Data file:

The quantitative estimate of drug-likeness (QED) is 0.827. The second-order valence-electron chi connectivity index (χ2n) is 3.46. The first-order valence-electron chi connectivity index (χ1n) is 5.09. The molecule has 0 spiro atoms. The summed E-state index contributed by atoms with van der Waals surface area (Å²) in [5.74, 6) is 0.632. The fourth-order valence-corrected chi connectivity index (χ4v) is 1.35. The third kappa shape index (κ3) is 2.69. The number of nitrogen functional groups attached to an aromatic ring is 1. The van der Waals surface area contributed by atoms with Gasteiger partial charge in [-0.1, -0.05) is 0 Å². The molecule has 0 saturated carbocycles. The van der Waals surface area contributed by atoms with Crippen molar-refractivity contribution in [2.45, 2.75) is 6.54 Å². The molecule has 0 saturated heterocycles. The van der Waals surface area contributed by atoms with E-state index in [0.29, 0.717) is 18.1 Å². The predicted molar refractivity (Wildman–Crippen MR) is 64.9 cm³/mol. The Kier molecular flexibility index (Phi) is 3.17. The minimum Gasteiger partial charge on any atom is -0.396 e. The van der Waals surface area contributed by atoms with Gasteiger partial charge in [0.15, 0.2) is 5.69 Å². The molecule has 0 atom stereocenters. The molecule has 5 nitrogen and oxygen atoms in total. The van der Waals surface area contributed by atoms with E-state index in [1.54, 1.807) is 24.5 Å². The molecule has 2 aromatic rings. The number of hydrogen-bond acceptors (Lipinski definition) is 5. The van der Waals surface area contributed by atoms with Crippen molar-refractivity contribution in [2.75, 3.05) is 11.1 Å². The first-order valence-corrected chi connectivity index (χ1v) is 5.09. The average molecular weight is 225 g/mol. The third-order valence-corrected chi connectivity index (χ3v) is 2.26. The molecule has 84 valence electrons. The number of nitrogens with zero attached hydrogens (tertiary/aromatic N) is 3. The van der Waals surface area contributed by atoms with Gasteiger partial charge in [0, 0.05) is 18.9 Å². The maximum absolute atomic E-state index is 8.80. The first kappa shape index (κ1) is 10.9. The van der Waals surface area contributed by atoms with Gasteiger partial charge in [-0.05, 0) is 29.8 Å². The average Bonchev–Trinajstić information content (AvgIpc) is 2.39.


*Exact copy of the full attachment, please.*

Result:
The quantitative estimate of drug-likeness (QED) is 0.827. The second-order valence-electron chi connectivity index (χ2n) is 3.46. The first-order valence-electron chi connectivity index (χ1n) is 5.09. The molecule has 0 spiro atoms. The summed E-state index contributed by atoms with van der Waals surface area (Å²) in [5.74, 6) is 0.632. The fourth-order valence-corrected chi connectivity index (χ4v) is 1.35. The third kappa shape index (κ3) is 2.69. The number of nitrogen functional groups attached to an aromatic ring is 1. The van der Waals surface area contributed by atoms with Gasteiger partial charge in [-0.1, -0.05) is 0 Å². The molecule has 0 saturated carbocycles. The van der Waals surface area contributed by atoms with Crippen molar-refractivity contribution in [2.45, 2.75) is 6.54 Å². The molecule has 0 saturated heterocycles. The van der Waals surface area contributed by atoms with E-state index in [0.29, 0.717) is 18.1 Å². The predicted molar refractivity (Wildman–Crippen MR) is 64.9 cm³/mol. The Kier molecular flexibility index (Phi) is 3.17. The minimum Gasteiger partial charge on any atom is -0.396 e. The van der Waals surface area contributed by atoms with Gasteiger partial charge in [0.15, 0.2) is 5.69 Å². The molecule has 0 atom stereocenters. The molecule has 5 nitrogen and oxygen atoms in total. The van der Waals surface area contributed by atoms with E-state index in [1.54, 1.807) is 24.5 Å². The molecule has 2 aromatic rings. The number of hydrogen-bond acceptors (Lipinski definition) is 5. The van der Waals surface area contributed by atoms with Crippen molar-refractivity contribution in [2.75, 3.05) is 11.1 Å². The first-order valence-corrected chi connectivity index (χ1v) is 5.09. The average molecular weight is 225 g/mol. The third-order valence-corrected chi connectivity index (χ3v) is 2.26. The molecule has 84 valence electrons. The number of nitrogens with zero attached hydrogens (tertiary/aromatic N) is 3. The van der Waals surface area contributed by atoms with Gasteiger partial charge in [0, 0.05) is 18.9 Å². The maximum absolute atomic E-state index is 8.80. The first kappa shape index (κ1) is 10.9. The van der Waals surface area contributed by atoms with Gasteiger partial charge in [-0.05, 0) is 29.8 Å². The average Bonchev–Trinajstić information content (AvgIpc) is 2.39.